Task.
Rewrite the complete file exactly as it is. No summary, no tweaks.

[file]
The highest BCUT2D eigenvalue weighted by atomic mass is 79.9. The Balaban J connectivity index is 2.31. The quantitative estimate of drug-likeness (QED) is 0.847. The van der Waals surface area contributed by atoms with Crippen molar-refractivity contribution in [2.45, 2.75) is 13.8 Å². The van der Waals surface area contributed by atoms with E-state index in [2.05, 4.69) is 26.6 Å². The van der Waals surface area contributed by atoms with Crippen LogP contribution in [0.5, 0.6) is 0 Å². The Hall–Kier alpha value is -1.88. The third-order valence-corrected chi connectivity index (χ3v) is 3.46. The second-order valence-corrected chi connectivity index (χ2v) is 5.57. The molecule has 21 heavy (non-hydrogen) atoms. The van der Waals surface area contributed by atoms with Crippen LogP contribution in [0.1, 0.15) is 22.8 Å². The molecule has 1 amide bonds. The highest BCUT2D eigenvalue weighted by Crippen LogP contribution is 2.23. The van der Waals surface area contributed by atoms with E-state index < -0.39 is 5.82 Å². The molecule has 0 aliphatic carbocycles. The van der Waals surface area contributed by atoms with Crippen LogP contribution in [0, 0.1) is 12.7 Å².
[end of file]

The highest BCUT2D eigenvalue weighted by atomic mass is 79.9. The Balaban J connectivity index is 2.31. The quantitative estimate of drug-likeness (QED) is 0.847. The van der Waals surface area contributed by atoms with Crippen molar-refractivity contribution in [2.45, 2.75) is 13.8 Å². The van der Waals surface area contributed by atoms with E-state index in [2.05, 4.69) is 26.6 Å². The van der Waals surface area contributed by atoms with Crippen LogP contribution in [0.5, 0.6) is 0 Å². The Hall–Kier alpha value is -1.88. The third-order valence-corrected chi connectivity index (χ3v) is 3.46. The second-order valence-corrected chi connectivity index (χ2v) is 5.57. The molecule has 21 heavy (non-hydrogen) atoms. The van der Waals surface area contributed by atoms with Crippen LogP contribution in [0.1, 0.15) is 22.8 Å². The molecule has 1 amide bonds. The highest BCUT2D eigenvalue weighted by Crippen LogP contribution is 2.23. The van der Waals surface area contributed by atoms with E-state index < -0.39 is 5.82 Å². The molecule has 0 aliphatic carbocycles. The van der Waals surface area contributed by atoms with Crippen LogP contribution in [0, 0.1) is 12.7 Å².